High school Satanism club prompts parental outrage some kids in a high school start a club called Satanist Thought Society. As expected, everybody gets offended, especially the Christian Society. It can be argued, though, that the the Satanist Society has as much right to exist as the Christian Society. Is this just a 1st ammendment issue or is there a moral question to be thought out? (via Camworld)
posted by falameufilho on Oct 2, 2002 - 100 comments

Mother Teresa "cures" cancer, on her way to sainthood.

Mother Teresa "cures" cancer, on her way to sainthood. Clearly cancer sufferers need only to pray to Mother Terresa to cure cancer! This story forces us to deal with the most crucial of questions-- why is religion so goofy?
posted by xmutex on Oct 1, 2002 - 120 comments

A bill is currently being pushed through Congress that will give health care providers, including those that are federally funded, the right to refuse to perform abortions or administer contraceptive medication for personal moral reasons. Next week: firefighters allowed to let houses burn down because they hate the color of the curtains.
posted by XQUZYPHYR on Sep 25, 2002 - 72 comments

"I asked who was playing. A Moroccan group, said the cabbie. He told me its name. Did I want to know what it was singing? Certainly. It was a plea to Israel from the Arab people. The chorus was, 'We have the same father. Why do you treat us this way?' Who might the father be? I asked. 'Ibrahim,' he said. 'The song is called Ismail and Isaac,' after his sons."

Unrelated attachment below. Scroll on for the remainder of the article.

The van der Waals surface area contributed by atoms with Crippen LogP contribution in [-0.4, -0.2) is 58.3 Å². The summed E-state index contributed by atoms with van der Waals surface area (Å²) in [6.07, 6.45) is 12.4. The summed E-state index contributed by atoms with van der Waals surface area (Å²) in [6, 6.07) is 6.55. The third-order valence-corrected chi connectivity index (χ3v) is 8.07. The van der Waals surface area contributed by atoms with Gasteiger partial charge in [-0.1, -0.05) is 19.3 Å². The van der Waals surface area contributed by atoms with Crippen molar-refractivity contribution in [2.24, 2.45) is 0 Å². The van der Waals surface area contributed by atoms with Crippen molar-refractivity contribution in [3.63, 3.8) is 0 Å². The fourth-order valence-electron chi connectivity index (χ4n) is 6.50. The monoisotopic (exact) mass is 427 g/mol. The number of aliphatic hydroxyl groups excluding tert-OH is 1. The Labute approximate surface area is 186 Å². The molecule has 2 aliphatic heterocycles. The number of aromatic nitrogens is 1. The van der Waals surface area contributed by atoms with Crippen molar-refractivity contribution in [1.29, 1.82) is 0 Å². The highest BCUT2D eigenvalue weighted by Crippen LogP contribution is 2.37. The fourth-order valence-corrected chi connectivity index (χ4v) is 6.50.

posted by artifex on Sep 24, 2002 - 8 comments

Nawal El Saadawi

Nawal El Saadawi seems to think that for any type of fundamentalist religion women are like canaries in the coal mine for the dangers to follow. Female genital mutilation would certainly seem to be a pretty good pointer to get out of the mine, if you ask me. She points out the hypocrisy of the "post-modern veil" and politicians who criticize the Moslem notion of propiety without acknowledging the West's notions of female attire is similarly veiled. I'll grant her that. But, I'd rather wear some smart eyeliner than a head full of burka. I wonder if the propensity of Western couples to have the man drive is anything like the Saudi propensity to disallow women from driving, only with a Western middle class less restrictive enforcement policy? Do the spinsters in Saudi Arabia have sex? And how? And with whom? Why are sexual minorities in 26 Middle Eastern Countries outlawed? What are the reproductive & sensual habits of the Islamist Fundamentalist?
posted by filchyboy on Sep 24, 2002 - 51 comments

The Rapture Index

The Rapture Index This rather bizarre site is the Dow Jones of the end of the world. From the site, "You could say the Rapture index is a Dow Jones Industrial Average of end time activity, but I think it would be better if you viewed it as prophetic speedometer. The higher the number, the faster we're moving towards the occurrence of pre-tribulation rapture. " Whacked...